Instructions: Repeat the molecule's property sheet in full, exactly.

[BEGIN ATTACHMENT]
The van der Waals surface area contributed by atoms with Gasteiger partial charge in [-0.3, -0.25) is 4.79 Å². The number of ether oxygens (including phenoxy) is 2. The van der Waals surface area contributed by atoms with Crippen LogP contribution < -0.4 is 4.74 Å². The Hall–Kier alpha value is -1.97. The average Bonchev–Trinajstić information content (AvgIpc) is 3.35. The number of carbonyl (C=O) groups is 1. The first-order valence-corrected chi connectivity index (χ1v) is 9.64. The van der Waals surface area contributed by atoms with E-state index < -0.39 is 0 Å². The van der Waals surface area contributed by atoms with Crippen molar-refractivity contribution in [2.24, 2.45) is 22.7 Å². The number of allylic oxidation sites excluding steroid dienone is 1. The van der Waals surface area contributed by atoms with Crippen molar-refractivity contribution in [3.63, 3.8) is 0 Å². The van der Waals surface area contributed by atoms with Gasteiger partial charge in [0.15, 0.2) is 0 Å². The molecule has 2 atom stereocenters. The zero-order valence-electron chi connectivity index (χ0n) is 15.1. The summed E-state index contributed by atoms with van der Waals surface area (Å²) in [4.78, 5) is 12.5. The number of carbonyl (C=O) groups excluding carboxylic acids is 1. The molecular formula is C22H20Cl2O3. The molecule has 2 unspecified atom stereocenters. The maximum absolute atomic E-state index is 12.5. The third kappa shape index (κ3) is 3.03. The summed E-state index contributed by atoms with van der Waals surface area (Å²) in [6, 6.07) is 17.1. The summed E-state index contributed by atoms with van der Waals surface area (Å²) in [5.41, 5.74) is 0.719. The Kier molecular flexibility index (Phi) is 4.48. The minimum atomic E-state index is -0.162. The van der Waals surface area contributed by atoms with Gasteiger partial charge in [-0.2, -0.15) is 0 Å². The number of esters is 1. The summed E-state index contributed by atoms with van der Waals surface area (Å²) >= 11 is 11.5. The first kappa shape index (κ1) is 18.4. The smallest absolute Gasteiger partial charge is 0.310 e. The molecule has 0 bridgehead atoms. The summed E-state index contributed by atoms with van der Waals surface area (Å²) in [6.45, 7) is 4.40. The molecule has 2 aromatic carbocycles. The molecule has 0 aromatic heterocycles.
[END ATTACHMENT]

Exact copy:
The van der Waals surface area contributed by atoms with Gasteiger partial charge in [-0.3, -0.25) is 4.79 Å². The number of ether oxygens (including phenoxy) is 2. The van der Waals surface area contributed by atoms with Crippen LogP contribution < -0.4 is 4.74 Å². The Hall–Kier alpha value is -1.97. The average Bonchev–Trinajstić information content (AvgIpc) is 3.35. The number of carbonyl (C=O) groups is 1. The first-order valence-corrected chi connectivity index (χ1v) is 9.64. The van der Waals surface area contributed by atoms with E-state index < -0.39 is 0 Å². The van der Waals surface area contributed by atoms with Crippen molar-refractivity contribution in [2.24, 2.45) is 22.7 Å². The number of allylic oxidation sites excluding steroid dienone is 1. The van der Waals surface area contributed by atoms with Crippen molar-refractivity contribution in [3.63, 3.8) is 0 Å². The van der Waals surface area contributed by atoms with Gasteiger partial charge in [0.15, 0.2) is 0 Å². The molecule has 2 atom stereocenters. The zero-order valence-electron chi connectivity index (χ0n) is 15.1. The summed E-state index contributed by atoms with van der Waals surface area (Å²) in [4.78, 5) is 12.5. The number of carbonyl (C=O) groups excluding carboxylic acids is 1. The molecular formula is C22H20Cl2O3. The molecule has 2 unspecified atom stereocenters. The maximum absolute atomic E-state index is 12.5. The third kappa shape index (κ3) is 3.03. The summed E-state index contributed by atoms with van der Waals surface area (Å²) in [6, 6.07) is 17.1. The summed E-state index contributed by atoms with van der Waals surface area (Å²) in [5.41, 5.74) is 0.719. The Kier molecular flexibility index (Phi) is 4.48. The minimum atomic E-state index is -0.162. The van der Waals surface area contributed by atoms with Gasteiger partial charge in [-0.2, -0.15) is 0 Å². The number of esters is 1. The summed E-state index contributed by atoms with van der Waals surface area (Å²) >= 11 is 11.5. The first kappa shape index (κ1) is 18.4. The smallest absolute Gasteiger partial charge is 0.310 e. The molecule has 0 bridgehead atoms. The summed E-state index contributed by atoms with van der Waals surface area (Å²) in [6.45, 7) is 4.40. The molecule has 2 aromatic carbocycles. The molecule has 0 aromatic heterocycles.